The Struggle Over the Equal Rights Amendment Is Not a Typical Political Fight

Rebecca DeWolf | Oct 6, 2022


The Equal Rights Amendment (ERA) is in the news lately because three more states have ratified the amendment in recent years: Nevada (2017); Illinois (2018); and Virginia (2020). These state ratifications have presumably given the amendment the necessary thirty-eight state approvals needed for ratification. But questions over the continued viability of the congressional deadline on the amendment (originally set as 1979 but extended in 1978 to 1982) have prevented the ERA from being fully incorporated into the Constitution.

For several amendment supporters, Congress holds the key to clarifying the lingering legal issues surrounding the ERA. According to this view, Congress could remove the amendment’s deadline and, thereby, clear the path for the President to direct the U.S. Archivist to certify the amendment. The fate of this strategy hinges on the upcoming mid-term elections, since the election of more pro or anti-ERA congressional members could determine if Congress will sidestep the amendment or move it past the finish line. In either case, it is vital for ERA advocates and critics to remember that the amendment has a long history  of attracting and repelling Democrats and Republicans alike.

Because of the ERA’s turbulent history during the state ratification battles of the 1970s, the amendment is often presented today as a natural wedge issue between Republicans and Democrats. When Congress sent the ERA to the states for ratification in March 1972 more Democrats had come to support the amendment due to a greater recognition within society of the diversity of women’s capabilities. In turn, by the mid-1970s, the revitalization of grassroots conservatism spearheaded by right-wing author Phyllis Schlafly had pushed more Republicans to oppose the amendment as a threat to the stability of the American family.

Yet, as I explain in Gendered Citizenship, the ERA has a deep history of transcending conventional political divides. Before the 1970s, conservative and liberals were drawn to both the pro and anti-ERA positions. When the pro-ERA position gained momentum in the late 1930s and 1940s, for example, support grew to include pronounced liberal and conservative variations. In the minds of liberal ERA proponents, such as President Franklin Roosevelt’s second Vice President, Henry Wallace, passage of the ERA would allow government officials to expand economic regulations to protect men and women workers equally. The ERA also had the backing of conservatives like Republican politician George Wharton Pepper. For conservative ERA backers, passage of the amendment would secure the right of all citizens to freely compete in the economy. While conservative and liberal ERA proponents differed in what they believed they could achieve with the amendment’s passage, both groups supported the ERA to ensure that a single standard of rights applied to all citizens regardless of sex.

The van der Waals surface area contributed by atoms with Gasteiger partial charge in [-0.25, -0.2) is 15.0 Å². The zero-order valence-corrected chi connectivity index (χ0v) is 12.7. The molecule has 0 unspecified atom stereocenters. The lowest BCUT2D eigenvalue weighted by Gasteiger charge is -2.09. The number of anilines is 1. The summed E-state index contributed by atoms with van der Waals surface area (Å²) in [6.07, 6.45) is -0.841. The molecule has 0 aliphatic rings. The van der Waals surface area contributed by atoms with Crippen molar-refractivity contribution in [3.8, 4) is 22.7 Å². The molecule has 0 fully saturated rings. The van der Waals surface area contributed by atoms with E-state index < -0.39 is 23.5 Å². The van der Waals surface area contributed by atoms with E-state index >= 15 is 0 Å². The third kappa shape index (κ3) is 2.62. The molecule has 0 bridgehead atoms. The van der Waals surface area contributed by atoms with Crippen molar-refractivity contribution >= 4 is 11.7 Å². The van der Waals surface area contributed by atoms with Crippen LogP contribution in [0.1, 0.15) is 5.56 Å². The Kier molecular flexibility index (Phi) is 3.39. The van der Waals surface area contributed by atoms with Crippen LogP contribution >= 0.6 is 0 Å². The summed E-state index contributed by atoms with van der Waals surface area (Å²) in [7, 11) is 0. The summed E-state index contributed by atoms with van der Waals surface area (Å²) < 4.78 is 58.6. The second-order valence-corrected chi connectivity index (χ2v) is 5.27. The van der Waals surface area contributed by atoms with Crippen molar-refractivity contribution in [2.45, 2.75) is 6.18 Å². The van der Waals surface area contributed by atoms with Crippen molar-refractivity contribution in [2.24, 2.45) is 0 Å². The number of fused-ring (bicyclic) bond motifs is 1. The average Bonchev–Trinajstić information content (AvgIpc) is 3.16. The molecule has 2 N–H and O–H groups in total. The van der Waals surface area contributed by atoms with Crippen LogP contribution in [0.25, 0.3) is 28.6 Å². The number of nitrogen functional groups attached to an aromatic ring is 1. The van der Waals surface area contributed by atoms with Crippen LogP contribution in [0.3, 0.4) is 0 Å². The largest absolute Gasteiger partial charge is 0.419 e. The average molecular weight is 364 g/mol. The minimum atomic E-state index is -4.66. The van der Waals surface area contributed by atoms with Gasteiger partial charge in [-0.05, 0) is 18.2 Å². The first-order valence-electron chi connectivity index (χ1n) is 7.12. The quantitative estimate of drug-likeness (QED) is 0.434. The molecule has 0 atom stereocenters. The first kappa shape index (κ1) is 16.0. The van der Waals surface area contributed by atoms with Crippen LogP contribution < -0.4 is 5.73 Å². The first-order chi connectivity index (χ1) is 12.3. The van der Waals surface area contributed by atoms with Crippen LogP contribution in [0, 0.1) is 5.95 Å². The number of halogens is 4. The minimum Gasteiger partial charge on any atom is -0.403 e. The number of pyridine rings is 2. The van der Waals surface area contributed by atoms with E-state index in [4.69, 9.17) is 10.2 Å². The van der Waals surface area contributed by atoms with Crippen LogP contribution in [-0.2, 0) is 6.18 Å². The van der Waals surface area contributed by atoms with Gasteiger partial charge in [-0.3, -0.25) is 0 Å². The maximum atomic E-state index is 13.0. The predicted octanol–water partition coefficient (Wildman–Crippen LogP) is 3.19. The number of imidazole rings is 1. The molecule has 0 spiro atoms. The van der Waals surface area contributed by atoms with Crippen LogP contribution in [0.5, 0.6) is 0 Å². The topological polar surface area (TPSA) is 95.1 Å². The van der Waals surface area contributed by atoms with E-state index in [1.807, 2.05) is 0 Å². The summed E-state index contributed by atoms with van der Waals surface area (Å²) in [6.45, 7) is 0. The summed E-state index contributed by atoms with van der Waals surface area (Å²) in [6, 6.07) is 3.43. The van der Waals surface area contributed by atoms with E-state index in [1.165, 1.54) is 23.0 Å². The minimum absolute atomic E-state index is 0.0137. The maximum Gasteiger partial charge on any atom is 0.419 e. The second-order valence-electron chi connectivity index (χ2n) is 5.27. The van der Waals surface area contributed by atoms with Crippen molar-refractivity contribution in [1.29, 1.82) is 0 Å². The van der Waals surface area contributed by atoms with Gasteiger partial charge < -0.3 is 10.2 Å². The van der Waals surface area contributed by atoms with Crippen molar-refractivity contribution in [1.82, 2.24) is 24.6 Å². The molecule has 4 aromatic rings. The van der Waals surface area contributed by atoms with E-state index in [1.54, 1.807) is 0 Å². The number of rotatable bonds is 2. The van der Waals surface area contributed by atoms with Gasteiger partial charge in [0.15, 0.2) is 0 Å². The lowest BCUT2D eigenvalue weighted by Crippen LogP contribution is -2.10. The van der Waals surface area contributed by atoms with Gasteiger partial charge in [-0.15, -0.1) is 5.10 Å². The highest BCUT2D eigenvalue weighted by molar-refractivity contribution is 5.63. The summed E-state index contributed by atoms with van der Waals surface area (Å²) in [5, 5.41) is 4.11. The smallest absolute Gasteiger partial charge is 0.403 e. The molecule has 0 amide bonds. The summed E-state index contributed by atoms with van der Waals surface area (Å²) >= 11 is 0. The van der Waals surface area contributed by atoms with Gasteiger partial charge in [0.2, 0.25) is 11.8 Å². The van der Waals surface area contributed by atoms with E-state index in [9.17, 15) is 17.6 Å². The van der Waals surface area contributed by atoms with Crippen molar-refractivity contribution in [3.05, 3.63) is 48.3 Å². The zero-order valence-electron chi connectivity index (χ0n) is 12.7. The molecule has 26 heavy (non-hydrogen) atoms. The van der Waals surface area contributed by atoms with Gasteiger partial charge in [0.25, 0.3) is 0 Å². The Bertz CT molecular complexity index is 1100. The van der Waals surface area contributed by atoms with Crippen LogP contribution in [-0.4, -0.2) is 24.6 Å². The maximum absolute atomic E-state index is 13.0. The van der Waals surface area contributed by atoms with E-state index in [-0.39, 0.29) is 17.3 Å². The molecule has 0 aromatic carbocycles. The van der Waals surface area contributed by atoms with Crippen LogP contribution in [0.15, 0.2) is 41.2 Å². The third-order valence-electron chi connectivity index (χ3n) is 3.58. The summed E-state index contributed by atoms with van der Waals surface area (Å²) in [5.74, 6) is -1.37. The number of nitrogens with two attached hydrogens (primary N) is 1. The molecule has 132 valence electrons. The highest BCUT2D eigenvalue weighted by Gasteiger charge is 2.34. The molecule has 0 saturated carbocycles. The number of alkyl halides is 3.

Likewise, the opposition to the ERA has a bipartisan history prior to the 1970s. Liberal ERA opponents included the first woman Secretary of Labor, Frances Perkins, while conservative amendment opponents included Republican Senator Robert Taft of Ohio. Both liberal and conservative ERA critics believed that women had a natural right to special protection; they just differed over who should provide women with that protection. For conservative ERA opponents, women’s special protection should come from the male head of the household, while liberal ERA opponents claimed that government reform efforts could also provide women with protection.

At its core, the ERA struggle is not a typical political fight; it is a deep ideological conflict over the rights of U.S. citizens. Before the later state ratification battles, ERA proponents and opponents were able to create coalitions for their positions that not only lasted for decades but also surpassed traditional political divides. The ERA’s long dynamic history reminds us that it is possible for both sides to create those coalitions once more.

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